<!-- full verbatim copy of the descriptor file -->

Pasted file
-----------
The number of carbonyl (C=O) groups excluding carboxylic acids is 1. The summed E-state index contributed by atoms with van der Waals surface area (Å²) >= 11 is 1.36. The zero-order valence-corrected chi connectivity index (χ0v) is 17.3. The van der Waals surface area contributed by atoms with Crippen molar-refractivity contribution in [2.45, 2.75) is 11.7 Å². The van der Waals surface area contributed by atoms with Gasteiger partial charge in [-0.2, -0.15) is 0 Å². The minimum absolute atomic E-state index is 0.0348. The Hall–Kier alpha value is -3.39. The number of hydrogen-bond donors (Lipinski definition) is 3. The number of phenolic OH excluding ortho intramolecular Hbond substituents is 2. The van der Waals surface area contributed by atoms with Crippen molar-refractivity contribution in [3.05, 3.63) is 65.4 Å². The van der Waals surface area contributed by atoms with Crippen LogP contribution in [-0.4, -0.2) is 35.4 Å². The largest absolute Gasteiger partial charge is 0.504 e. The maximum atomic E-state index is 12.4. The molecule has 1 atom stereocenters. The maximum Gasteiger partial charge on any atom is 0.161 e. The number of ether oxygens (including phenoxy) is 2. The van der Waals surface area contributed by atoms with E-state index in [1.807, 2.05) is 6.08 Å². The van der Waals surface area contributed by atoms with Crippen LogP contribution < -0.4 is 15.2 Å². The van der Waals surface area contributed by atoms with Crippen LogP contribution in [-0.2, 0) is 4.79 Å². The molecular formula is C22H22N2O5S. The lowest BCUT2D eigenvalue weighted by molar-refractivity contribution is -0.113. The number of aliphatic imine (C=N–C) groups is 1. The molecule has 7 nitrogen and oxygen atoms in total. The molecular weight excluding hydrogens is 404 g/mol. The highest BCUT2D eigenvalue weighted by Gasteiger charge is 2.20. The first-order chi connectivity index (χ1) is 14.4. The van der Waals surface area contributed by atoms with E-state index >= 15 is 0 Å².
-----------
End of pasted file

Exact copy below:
The number of carbonyl (C=O) groups excluding carboxylic acids is 1. The summed E-state index contributed by atoms with van der Waals surface area (Å²) >= 11 is 1.36. The zero-order valence-corrected chi connectivity index (χ0v) is 17.3. The van der Waals surface area contributed by atoms with Crippen molar-refractivity contribution in [2.45, 2.75) is 11.7 Å². The van der Waals surface area contributed by atoms with Gasteiger partial charge in [-0.2, -0.15) is 0 Å². The minimum absolute atomic E-state index is 0.0348. The Hall–Kier alpha value is -3.39. The number of hydrogen-bond donors (Lipinski definition) is 3. The number of phenolic OH excluding ortho intramolecular Hbond substituents is 2. The van der Waals surface area contributed by atoms with Crippen molar-refractivity contribution in [3.05, 3.63) is 65.4 Å². The van der Waals surface area contributed by atoms with Crippen LogP contribution in [-0.4, -0.2) is 35.4 Å². The largest absolute Gasteiger partial charge is 0.504 e. The maximum atomic E-state index is 12.4. The molecule has 1 atom stereocenters. The maximum Gasteiger partial charge on any atom is 0.161 e. The number of ether oxygens (including phenoxy) is 2. The van der Waals surface area contributed by atoms with E-state index in [1.807, 2.05) is 6.08 Å². The van der Waals surface area contributed by atoms with Crippen LogP contribution < -0.4 is 15.2 Å². The van der Waals surface area contributed by atoms with Crippen LogP contribution in [-0.2, 0) is 4.79 Å². The molecular formula is C22H22N2O5S. The lowest BCUT2D eigenvalue weighted by molar-refractivity contribution is -0.113. The number of aliphatic imine (C=N–C) groups is 1. The molecule has 7 nitrogen and oxygen atoms in total. The molecular weight excluding hydrogens is 404 g/mol. The highest BCUT2D eigenvalue weighted by Gasteiger charge is 2.20. The first-order chi connectivity index (χ1) is 14.4. The van der Waals surface area contributed by atoms with E-state index >= 15 is 0 Å².